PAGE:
Seven hundred businesses across Malta and Gozo participated in the survey. More than three quarters of these businesses are microenterprises employing 9 workers or less. The findings, which cover different areas of transformation, confirm that the brick and mortar model is still an important channel for most businesses in carrying out their commercial activities. Nonetheless, 47% of the respondents also use the Internet to engage with their customers, however, not necessarily concluding the transactions online.
SMEs and large enterprises are embracing technology more aggressively when compared to microenterprises. When asked about the use of IT systems (databases, documents, etc.) and the Internet in the day-to-day running of their business, 61% of microenterprises claim to make use of these digital tools when compared to SMEs and large enterprises, which almost all use such tools. Corporate internet users mostly use the Internet for communication purposes (96%), looking up information related to business (80%) and internet banking (74%). Interestingly, the number of businesses resorting to eLearning has doubled over a four-year period, whilst business-to-business activity remains unchanged.
With regard to the reasons for opting to have a website, 54% claim a website enhances the company’s image/brand, 53% claim it is a good means to communicate information about the company enabling potential customers to contact the seller or visit the store. 83% of businesses also claim that a website is useful for their business. Compared to the findings of a previous survey conducted in 2013, a 22% increase has been recorded in the number of businesses that appreciate the benefits of having a website. Interestingly, businesses which include prices on their websites seem to perceive more benefits from their website when compared to those that do not include prices, (88% versus 62%).
Approximately 4 out of every 10 businesses carry out some sort of analysis of the data generated by their respective websites. 43% of those businesses which periodically conduct data analysis, have reported to do so, on a monthly basis, 27% do so quarterly and only 17% carry out such an exercise on a weekly basis.
Despite the annual increase in mobile penetration (which exceeded 573,000, according to Q2 figures), the upward trend in the number of data-enabled mobile subscriptions, coupled with an increase in purchases online, Maltese businesses are still exhibiting a degree of resistance to engage in online business operations. This behaviour is strengthened by the fact that only slightly more than half the businesses with a website have a mobile-optimised site, whilst 7 out of 10 companies that do not sell online are not convinced that their product or service could be sold over the Internet. Another 13% are discouraged by the costs involved in setting up an online presence, whilst 10% feel that they lack the skills or expertise to succeed online.
Only 12% of digitally-enabled businesses claim to sell through eCommerce channels, with the website being the preferred channel. The majority of businesses (78%) trade locally, more than half sell to other EU countries, whilst 40% trade globally. One of the main concerns for more than a third of online sellers is that they never get to meet the customer in person. Other concerns include the inability to translate web-traffic into actual sales and the opportunities to negotiate the best deal are limited. Notwithstanding some discouraging outcomes, on the positive side this study shows that Maltese business are, by and large, increasingly resorting to digital channels when promoting their products and services. Regardless of the size of the business, almost three out of four businesses prefer internet marketing over other, more traditional, methods of promotion, with Facebook occupying the top spot as the preferred platform of choice. This demonstrates that the local trading sector is appreciating the benefits and effectiveness of digital marketing as a tool to be more competitive and a means to broadening their market opportunities. This is an area where the MCA, in its commitment to roll out initiatives identified in the National eCommerce Strategy, has exerted significant energy during the last few years through the provision of training and mentoring programmes aimed at the different sectors of the enterprise spectrum.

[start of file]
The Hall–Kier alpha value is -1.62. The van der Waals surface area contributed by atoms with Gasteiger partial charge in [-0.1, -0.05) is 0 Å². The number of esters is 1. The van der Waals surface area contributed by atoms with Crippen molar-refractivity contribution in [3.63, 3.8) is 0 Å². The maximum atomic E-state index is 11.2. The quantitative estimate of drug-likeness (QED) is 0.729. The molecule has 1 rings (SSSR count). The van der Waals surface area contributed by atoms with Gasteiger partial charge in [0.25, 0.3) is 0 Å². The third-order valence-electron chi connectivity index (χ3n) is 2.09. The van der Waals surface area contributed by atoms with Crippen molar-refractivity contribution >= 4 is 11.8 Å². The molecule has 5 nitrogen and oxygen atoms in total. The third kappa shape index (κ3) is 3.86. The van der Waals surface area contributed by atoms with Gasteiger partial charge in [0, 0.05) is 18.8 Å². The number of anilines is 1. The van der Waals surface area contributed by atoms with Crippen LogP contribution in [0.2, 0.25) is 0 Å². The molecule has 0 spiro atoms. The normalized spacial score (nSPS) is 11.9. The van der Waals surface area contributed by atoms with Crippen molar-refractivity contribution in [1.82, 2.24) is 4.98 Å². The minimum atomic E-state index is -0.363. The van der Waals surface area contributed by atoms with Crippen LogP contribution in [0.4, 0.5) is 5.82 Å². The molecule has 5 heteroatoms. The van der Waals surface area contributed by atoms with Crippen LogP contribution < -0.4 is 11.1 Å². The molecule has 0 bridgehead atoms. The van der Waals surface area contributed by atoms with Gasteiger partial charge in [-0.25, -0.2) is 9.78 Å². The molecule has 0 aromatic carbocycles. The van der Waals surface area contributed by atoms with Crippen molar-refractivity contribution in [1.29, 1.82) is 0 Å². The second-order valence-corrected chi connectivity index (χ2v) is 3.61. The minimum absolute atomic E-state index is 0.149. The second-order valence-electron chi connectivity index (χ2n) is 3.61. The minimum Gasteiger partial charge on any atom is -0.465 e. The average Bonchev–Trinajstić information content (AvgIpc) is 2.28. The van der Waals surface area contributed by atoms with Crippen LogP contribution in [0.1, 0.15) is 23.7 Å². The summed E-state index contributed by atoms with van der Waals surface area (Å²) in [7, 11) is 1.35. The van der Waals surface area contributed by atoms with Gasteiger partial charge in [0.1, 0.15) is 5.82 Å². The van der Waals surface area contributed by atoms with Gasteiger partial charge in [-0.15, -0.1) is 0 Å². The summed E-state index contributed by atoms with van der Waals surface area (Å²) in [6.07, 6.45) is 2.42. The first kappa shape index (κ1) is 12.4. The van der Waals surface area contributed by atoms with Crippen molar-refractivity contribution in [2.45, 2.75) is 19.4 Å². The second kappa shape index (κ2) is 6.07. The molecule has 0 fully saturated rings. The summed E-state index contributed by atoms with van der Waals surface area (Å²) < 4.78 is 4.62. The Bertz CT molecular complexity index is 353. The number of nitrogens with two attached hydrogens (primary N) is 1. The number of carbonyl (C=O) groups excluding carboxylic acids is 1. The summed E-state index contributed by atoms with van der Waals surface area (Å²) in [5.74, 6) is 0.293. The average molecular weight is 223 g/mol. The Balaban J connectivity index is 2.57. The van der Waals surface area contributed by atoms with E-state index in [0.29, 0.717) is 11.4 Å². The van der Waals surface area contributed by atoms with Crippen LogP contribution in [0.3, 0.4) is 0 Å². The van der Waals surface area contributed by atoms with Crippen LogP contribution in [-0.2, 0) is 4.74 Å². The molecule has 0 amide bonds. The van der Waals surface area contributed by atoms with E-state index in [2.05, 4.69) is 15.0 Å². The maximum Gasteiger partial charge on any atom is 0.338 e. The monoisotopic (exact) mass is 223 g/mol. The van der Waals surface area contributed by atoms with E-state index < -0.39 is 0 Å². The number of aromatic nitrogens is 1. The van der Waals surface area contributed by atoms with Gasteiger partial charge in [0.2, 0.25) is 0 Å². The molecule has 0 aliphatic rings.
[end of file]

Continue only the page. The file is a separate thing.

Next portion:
Despite the benefits and opportunities that the Cloud could offer to businesses, especially to microenterprises, the adoption of cloud based solutions by local enterprises is low. In fact, 50% of digitally-enabled businesses are uninterested in these services, whereas for 21% of businesses, cloud solutions are not a priority. Only 19% of businesses are subscribed to some form of cloud-based services, whilst a mere 2% are either in the process of setting up the service or evaluating its viability. Apart from storage and back-up, which is used by 81% of those using cloud services, 72% are using such services as an email hosting mechanism. In view of the perceived lack of potential that seems to persist in this regard, the Authority feels the need to continue rolling out initiatives focused on the better understanding of the benefits and limitations of cloud based services and other ancillary areas that are challenging the operations of SMEs, and microenterprises in the digital era.
The field work was undertaken between March and May 2016. The sample population was stratified proportionately among eight business sectors according to the number of registered companies in each sector. The instrument used in this study sought to assess the digital capabilities and readiness across the entire local industry.
The full report may be accessed from here.